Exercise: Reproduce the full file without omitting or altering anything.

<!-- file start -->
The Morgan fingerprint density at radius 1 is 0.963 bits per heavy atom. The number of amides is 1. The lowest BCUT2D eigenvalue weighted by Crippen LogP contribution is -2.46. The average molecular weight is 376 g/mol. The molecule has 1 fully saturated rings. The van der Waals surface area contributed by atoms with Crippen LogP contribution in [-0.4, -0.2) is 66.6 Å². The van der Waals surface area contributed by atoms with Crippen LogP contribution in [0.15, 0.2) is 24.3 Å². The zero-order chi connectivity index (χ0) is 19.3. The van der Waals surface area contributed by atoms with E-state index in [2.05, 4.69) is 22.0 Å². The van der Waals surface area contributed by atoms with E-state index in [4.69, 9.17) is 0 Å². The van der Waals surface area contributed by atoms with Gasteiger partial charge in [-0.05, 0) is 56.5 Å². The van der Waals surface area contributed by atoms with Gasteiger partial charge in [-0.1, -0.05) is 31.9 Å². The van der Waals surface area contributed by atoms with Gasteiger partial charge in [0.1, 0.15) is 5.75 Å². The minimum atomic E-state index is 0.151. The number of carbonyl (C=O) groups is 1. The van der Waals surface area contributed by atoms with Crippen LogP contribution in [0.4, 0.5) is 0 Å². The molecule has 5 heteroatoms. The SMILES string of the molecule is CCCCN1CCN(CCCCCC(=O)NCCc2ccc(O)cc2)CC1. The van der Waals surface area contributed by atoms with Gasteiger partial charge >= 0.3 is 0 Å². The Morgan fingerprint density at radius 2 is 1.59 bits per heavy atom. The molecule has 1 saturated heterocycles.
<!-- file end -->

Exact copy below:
The Morgan fingerprint density at radius 1 is 0.963 bits per heavy atom. The number of amides is 1. The lowest BCUT2D eigenvalue weighted by Crippen LogP contribution is -2.46. The average molecular weight is 376 g/mol. The molecule has 1 fully saturated rings. The van der Waals surface area contributed by atoms with Crippen LogP contribution in [-0.4, -0.2) is 66.6 Å². The van der Waals surface area contributed by atoms with Crippen LogP contribution in [0.15, 0.2) is 24.3 Å². The zero-order chi connectivity index (χ0) is 19.3. The van der Waals surface area contributed by atoms with E-state index in [2.05, 4.69) is 22.0 Å². The van der Waals surface area contributed by atoms with E-state index in [4.69, 9.17) is 0 Å². The van der Waals surface area contributed by atoms with Gasteiger partial charge in [-0.05, 0) is 56.5 Å². The van der Waals surface area contributed by atoms with Gasteiger partial charge in [-0.1, -0.05) is 31.9 Å². The van der Waals surface area contributed by atoms with Gasteiger partial charge in [0.1, 0.15) is 5.75 Å². The minimum atomic E-state index is 0.151. The number of carbonyl (C=O) groups is 1. The van der Waals surface area contributed by atoms with Crippen LogP contribution in [0.4, 0.5) is 0 Å². The molecule has 5 heteroatoms. The SMILES string of the molecule is CCCCN1CCN(CCCCCC(=O)NCCc2ccc(O)cc2)CC1. The van der Waals surface area contributed by atoms with Gasteiger partial charge >= 0.3 is 0 Å². The Morgan fingerprint density at radius 2 is 1.59 bits per heavy atom. The molecule has 1 saturated heterocycles.